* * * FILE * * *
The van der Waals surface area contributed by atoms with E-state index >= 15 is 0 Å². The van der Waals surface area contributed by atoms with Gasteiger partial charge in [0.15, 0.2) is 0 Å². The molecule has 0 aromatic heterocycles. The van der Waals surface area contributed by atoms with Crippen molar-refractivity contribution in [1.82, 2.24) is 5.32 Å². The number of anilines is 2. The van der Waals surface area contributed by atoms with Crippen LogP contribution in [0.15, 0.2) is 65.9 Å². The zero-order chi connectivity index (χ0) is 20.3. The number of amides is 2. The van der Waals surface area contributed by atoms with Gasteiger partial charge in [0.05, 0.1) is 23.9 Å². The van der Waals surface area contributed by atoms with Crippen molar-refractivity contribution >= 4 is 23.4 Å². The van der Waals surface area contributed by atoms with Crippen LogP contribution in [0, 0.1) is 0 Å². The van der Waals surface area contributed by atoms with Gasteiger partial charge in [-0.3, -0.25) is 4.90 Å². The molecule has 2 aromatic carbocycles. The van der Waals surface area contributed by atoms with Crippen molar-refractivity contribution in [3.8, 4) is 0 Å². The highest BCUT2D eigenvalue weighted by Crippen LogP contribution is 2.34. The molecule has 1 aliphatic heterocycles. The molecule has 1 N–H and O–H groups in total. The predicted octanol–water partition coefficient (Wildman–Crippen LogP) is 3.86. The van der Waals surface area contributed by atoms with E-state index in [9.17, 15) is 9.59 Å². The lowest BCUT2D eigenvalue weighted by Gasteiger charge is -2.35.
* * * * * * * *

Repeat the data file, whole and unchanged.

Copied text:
The van der Waals surface area contributed by atoms with E-state index >= 15 is 0 Å². The van der Waals surface area contributed by atoms with Gasteiger partial charge in [0.15, 0.2) is 0 Å². The molecule has 0 aromatic heterocycles. The van der Waals surface area contributed by atoms with Crippen molar-refractivity contribution in [1.82, 2.24) is 5.32 Å². The number of anilines is 2. The van der Waals surface area contributed by atoms with Crippen LogP contribution in [0.15, 0.2) is 65.9 Å². The zero-order chi connectivity index (χ0) is 20.3. The number of amides is 2. The van der Waals surface area contributed by atoms with Gasteiger partial charge in [0.05, 0.1) is 23.9 Å². The van der Waals surface area contributed by atoms with Crippen molar-refractivity contribution >= 4 is 23.4 Å². The van der Waals surface area contributed by atoms with Crippen LogP contribution in [0, 0.1) is 0 Å². The van der Waals surface area contributed by atoms with Gasteiger partial charge in [-0.3, -0.25) is 4.90 Å². The molecule has 2 aromatic carbocycles. The van der Waals surface area contributed by atoms with Crippen molar-refractivity contribution in [3.8, 4) is 0 Å². The highest BCUT2D eigenvalue weighted by Crippen LogP contribution is 2.34. The molecule has 1 aliphatic heterocycles. The molecule has 1 N–H and O–H groups in total. The predicted octanol–water partition coefficient (Wildman–Crippen LogP) is 3.86. The van der Waals surface area contributed by atoms with E-state index in [9.17, 15) is 9.59 Å². The lowest BCUT2D eigenvalue weighted by Gasteiger charge is -2.35.